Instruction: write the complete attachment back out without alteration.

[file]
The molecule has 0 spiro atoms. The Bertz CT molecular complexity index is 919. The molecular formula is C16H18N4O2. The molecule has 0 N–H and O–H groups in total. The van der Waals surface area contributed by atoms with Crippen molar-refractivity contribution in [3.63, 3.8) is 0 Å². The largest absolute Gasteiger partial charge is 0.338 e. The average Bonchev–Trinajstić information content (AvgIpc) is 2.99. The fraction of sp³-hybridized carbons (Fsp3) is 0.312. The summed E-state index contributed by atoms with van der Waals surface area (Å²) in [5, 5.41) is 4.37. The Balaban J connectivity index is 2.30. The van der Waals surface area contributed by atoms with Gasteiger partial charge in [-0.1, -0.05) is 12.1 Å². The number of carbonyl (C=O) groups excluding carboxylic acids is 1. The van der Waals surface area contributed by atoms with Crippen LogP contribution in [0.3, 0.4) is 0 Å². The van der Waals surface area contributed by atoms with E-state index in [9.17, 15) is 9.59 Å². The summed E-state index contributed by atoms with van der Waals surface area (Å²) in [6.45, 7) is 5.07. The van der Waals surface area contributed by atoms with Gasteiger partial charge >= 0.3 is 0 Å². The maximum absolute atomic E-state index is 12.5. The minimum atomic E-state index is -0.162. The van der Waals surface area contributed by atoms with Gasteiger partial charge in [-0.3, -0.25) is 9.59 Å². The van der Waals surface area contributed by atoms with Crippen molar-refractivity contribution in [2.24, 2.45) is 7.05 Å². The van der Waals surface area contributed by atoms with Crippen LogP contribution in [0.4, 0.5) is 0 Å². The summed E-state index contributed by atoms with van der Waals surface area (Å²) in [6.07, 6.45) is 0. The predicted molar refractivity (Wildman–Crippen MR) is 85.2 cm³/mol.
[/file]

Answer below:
The molecule has 0 spiro atoms. The Bertz CT molecular complexity index is 919. The molecular formula is C16H18N4O2. The molecule has 0 N–H and O–H groups in total. The van der Waals surface area contributed by atoms with Crippen molar-refractivity contribution in [3.63, 3.8) is 0 Å². The largest absolute Gasteiger partial charge is 0.338 e. The average Bonchev–Trinajstić information content (AvgIpc) is 2.99. The fraction of sp³-hybridized carbons (Fsp3) is 0.312. The summed E-state index contributed by atoms with van der Waals surface area (Å²) in [5, 5.41) is 4.37. The Balaban J connectivity index is 2.30. The van der Waals surface area contributed by atoms with Gasteiger partial charge in [-0.1, -0.05) is 12.1 Å². The number of carbonyl (C=O) groups excluding carboxylic acids is 1. The van der Waals surface area contributed by atoms with Crippen LogP contribution in [0.3, 0.4) is 0 Å². The van der Waals surface area contributed by atoms with E-state index in [9.17, 15) is 9.59 Å². The summed E-state index contributed by atoms with van der Waals surface area (Å²) in [6.45, 7) is 5.07. The van der Waals surface area contributed by atoms with Gasteiger partial charge >= 0.3 is 0 Å². The maximum absolute atomic E-state index is 12.5. The minimum atomic E-state index is -0.162. The van der Waals surface area contributed by atoms with Gasteiger partial charge in [-0.3, -0.25) is 9.59 Å². The van der Waals surface area contributed by atoms with Crippen molar-refractivity contribution in [2.24, 2.45) is 7.05 Å². The van der Waals surface area contributed by atoms with Crippen LogP contribution in [0.4, 0.5) is 0 Å². The summed E-state index contributed by atoms with van der Waals surface area (Å²) in [6.07, 6.45) is 0. The predicted molar refractivity (Wildman–Crippen MR) is 85.2 cm³/mol.